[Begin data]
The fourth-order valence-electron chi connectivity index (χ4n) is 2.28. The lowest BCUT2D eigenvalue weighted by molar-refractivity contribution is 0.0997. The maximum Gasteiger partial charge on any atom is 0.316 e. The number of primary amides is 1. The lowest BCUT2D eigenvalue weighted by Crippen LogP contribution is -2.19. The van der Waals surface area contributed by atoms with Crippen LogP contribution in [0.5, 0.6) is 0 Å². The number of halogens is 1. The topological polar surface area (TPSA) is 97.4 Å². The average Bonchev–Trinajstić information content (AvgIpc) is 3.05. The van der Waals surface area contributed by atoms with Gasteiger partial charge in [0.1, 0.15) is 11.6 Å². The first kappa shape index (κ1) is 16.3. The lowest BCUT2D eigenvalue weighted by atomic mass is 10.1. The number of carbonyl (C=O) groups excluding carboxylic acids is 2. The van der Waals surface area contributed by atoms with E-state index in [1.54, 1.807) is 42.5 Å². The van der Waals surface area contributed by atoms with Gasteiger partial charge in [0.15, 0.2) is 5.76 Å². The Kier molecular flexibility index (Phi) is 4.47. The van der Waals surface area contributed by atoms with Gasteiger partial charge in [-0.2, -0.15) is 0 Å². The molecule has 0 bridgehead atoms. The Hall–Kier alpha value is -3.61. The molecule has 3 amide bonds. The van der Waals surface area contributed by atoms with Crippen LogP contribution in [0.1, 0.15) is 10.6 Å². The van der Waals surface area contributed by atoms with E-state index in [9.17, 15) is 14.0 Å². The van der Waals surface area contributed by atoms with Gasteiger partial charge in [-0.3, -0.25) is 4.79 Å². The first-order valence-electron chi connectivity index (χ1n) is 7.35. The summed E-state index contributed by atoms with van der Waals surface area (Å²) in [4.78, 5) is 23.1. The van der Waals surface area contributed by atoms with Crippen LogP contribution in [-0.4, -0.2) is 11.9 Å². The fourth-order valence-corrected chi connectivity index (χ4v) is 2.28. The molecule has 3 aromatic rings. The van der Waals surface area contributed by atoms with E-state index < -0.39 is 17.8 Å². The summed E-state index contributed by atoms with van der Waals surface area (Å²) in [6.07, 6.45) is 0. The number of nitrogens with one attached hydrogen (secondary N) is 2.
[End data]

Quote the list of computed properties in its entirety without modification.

The fourth-order valence-electron chi connectivity index (χ4n) is 2.28. The lowest BCUT2D eigenvalue weighted by molar-refractivity contribution is 0.0997. The maximum Gasteiger partial charge on any atom is 0.316 e. The number of primary amides is 1. The lowest BCUT2D eigenvalue weighted by Crippen LogP contribution is -2.19. The van der Waals surface area contributed by atoms with Crippen LogP contribution in [0.5, 0.6) is 0 Å². The number of halogens is 1. The topological polar surface area (TPSA) is 97.4 Å². The average Bonchev–Trinajstić information content (AvgIpc) is 3.05. The van der Waals surface area contributed by atoms with Gasteiger partial charge in [0.1, 0.15) is 11.6 Å². The first kappa shape index (κ1) is 16.3. The lowest BCUT2D eigenvalue weighted by atomic mass is 10.1. The number of carbonyl (C=O) groups excluding carboxylic acids is 2. The van der Waals surface area contributed by atoms with E-state index in [1.54, 1.807) is 42.5 Å². The van der Waals surface area contributed by atoms with Gasteiger partial charge in [0.15, 0.2) is 5.76 Å². The Kier molecular flexibility index (Phi) is 4.47. The van der Waals surface area contributed by atoms with Gasteiger partial charge in [-0.2, -0.15) is 0 Å². The molecule has 0 bridgehead atoms. The Hall–Kier alpha value is -3.61. The molecule has 3 amide bonds. The van der Waals surface area contributed by atoms with Crippen LogP contribution in [0.1, 0.15) is 10.6 Å². The van der Waals surface area contributed by atoms with E-state index in [9.17, 15) is 14.0 Å². The van der Waals surface area contributed by atoms with Gasteiger partial charge in [-0.3, -0.25) is 4.79 Å². The first-order valence-electron chi connectivity index (χ1n) is 7.35. The summed E-state index contributed by atoms with van der Waals surface area (Å²) in [4.78, 5) is 23.1. The van der Waals surface area contributed by atoms with Crippen LogP contribution in [-0.4, -0.2) is 11.9 Å². The fourth-order valence-corrected chi connectivity index (χ4v) is 2.28. The molecule has 3 aromatic rings. The van der Waals surface area contributed by atoms with E-state index < -0.39 is 17.8 Å². The summed E-state index contributed by atoms with van der Waals surface area (Å²) in [6.07, 6.45) is 0. The number of nitrogens with one attached hydrogen (secondary N) is 2.